"Love! Do you know the meaning of the word?" 'How should I not?' said the Lady, 'I am in love...in Love Himself.'
~C.S. Lewis
The Great Divorce

Friday, May 21, 2010

Rand Paul and Civil Rights

Rand Paul is now the GOP nominee to be the next senator from the state of Kentucky. But since winning his primary on Tuesday night, he has come under heavy criticism for refusing to say whether he would support Title II of the 1964 Civil Rights Act. For those who don't know, that is the title which required the desegregation of private establisments. Basically, it meant white business owners no longer had the right to refuse service to a black person.

Now Rand Paul, on NPR, Rachel Maddow, and in his hometown paper, has vigorously denied any charges of racism. However, every article I've read on this subject has noted that right before saying "but c'mon, how can you not be a racist, or at least harbor sympathy for racists, if you are going to oppose that part of the CVA."

There are some critical distinctions that need to be made here, which most journalists will not make, due to malice or ignorance. First, Paul's position is that what you do with what's private is nobody else's business. As a Christian with Libertarian leanings, this is where the rubber meets the road for me and I sacrifice some political principle because of my faith (not that I am at all complaining). But there are certain things which are done in private which should not be. Is discrimination based on race one of them? Absolutely. But if we are going to regulate people's private business, how can Rachel Maddow, a proud lesbian, beg for laws about gay marriage to be repealed? She certainly cannot do it based on the argument that what people do in private is their own business. The first point is that there are many hypocrites out there who are going to butcher Rand Paul, but are going to turn around on another issue and say, yes, Dr. Paul is correct. The federal government has no right to be interfering in private affairs.

Secondly, is the argument for the role of government. Paul is not a racist, we have to take him at his word. But Paul does not believe that institutional racism should be fought by the government. Truly, all the government can do is cover-up racism. That much is true. Only changed hearts can truly end bigotry. That will not stop people from saying, "well, you might not be a racist, but why won't you do anything to stop it." To which I would say, "you might not sympathize with Saddam Hussein's genocidal activity, but what did you do to stop him." In other words, people who opposed the deposing of Hussein in Iraq (myself included) saw a more limited role for govt. and military in this case. It did not mean in any way that I or anyone else thought he was a swell guy. We just saw a different role for the government.

This issue could hurt Rand Paul considerably in his general election run. But having a different understanding of the role of government, even on a salient issue, does not mean you are a racist or wrong. In fact, Paul's philosophy is very close to main-stream America. It's just that main-stream America is very inconsistent when it comes to this highly charged issue. We'll see how things pan out. I hope he does not lose for holding a consistent philosophy-heaven knows we need principled people in Washington.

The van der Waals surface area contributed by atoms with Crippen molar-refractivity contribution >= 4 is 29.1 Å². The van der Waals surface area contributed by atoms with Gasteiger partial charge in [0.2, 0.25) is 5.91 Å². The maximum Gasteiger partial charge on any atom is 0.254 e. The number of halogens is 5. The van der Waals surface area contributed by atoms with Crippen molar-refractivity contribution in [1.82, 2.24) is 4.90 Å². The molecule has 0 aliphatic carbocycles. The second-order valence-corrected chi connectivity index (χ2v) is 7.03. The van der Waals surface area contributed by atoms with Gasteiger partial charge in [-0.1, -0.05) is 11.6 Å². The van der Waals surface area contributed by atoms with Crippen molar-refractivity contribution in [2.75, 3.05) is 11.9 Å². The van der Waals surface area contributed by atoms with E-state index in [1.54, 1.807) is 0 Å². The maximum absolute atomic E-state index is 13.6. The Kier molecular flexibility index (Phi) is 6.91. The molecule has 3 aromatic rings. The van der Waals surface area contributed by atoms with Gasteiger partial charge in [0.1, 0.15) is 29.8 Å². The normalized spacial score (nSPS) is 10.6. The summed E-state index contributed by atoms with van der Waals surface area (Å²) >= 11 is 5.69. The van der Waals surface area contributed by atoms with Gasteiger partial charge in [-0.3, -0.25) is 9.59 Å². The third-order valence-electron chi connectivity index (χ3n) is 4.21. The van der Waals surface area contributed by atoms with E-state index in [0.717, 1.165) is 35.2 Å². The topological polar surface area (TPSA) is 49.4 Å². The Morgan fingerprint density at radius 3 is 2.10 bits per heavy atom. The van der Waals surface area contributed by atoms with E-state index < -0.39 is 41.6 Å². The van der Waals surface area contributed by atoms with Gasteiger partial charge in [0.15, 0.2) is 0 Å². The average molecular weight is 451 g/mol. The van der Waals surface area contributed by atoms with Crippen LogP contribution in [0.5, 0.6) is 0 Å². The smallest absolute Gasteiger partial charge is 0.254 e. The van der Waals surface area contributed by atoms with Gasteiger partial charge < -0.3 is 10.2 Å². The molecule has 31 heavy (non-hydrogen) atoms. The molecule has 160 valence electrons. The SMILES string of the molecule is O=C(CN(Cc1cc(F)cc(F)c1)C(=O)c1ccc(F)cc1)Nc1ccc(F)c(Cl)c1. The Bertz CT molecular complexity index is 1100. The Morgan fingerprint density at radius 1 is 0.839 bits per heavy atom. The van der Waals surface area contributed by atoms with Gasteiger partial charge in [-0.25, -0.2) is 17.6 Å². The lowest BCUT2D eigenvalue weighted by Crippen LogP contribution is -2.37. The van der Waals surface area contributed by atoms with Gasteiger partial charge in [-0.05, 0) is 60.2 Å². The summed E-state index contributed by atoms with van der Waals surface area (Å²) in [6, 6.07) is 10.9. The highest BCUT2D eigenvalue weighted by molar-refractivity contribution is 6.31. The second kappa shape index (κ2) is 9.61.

1. I was recently reading an interview with Rand Paul about a completely different topic and I was discouraged by his response. Questions were posed to him regarding the recent mining tragedy in WVA and the oil rig explosion in the Gulf and this was his quoted reply:

    "The problem a lot of times is that many people look at tragedy and accident, and think that there always has to be someone to blame," he told Siegel.

    I think it's not always someone's fault. I think there are things that happen in nature, things that happen that are tragedies. I think the mining explosion was a great tragedy and I have great sympathy for those families out there, I've met a lot these miners, I've met their families and they're hard working people who do work in a risky environment, but I don't think that I see that there is some sort of evil business there that is trying to harm people.

    I think that sometimes we have tragedies and accidents. I think you may find with this oil rig explosion -- I'm not sure if there was someone at fault, or if they broke any rules, but I think we investigate them in a reasonable, non-emotional fashion and try to come up with answers.

    I frankly find these comments to be downright disturbing. I fail to see how any thinking citizen can not see that there are huge company mistakes that led to both of these tragedies and subsequently are leading to lies and cover ups.

    Now, I am willing to admit that it is possible that these comments were taken out of context, but I think we need to be wary of putting more people in Washington that will continue the status quo of total and complete support of big businesses.

  2. It's a good point. I don't now if he is his father on this issue, but one of the things I loved abour Ron is his anti-corporatism, while still supporting business, big or small.

    It does make you wonder if a truly libertarian political philosophy is workable.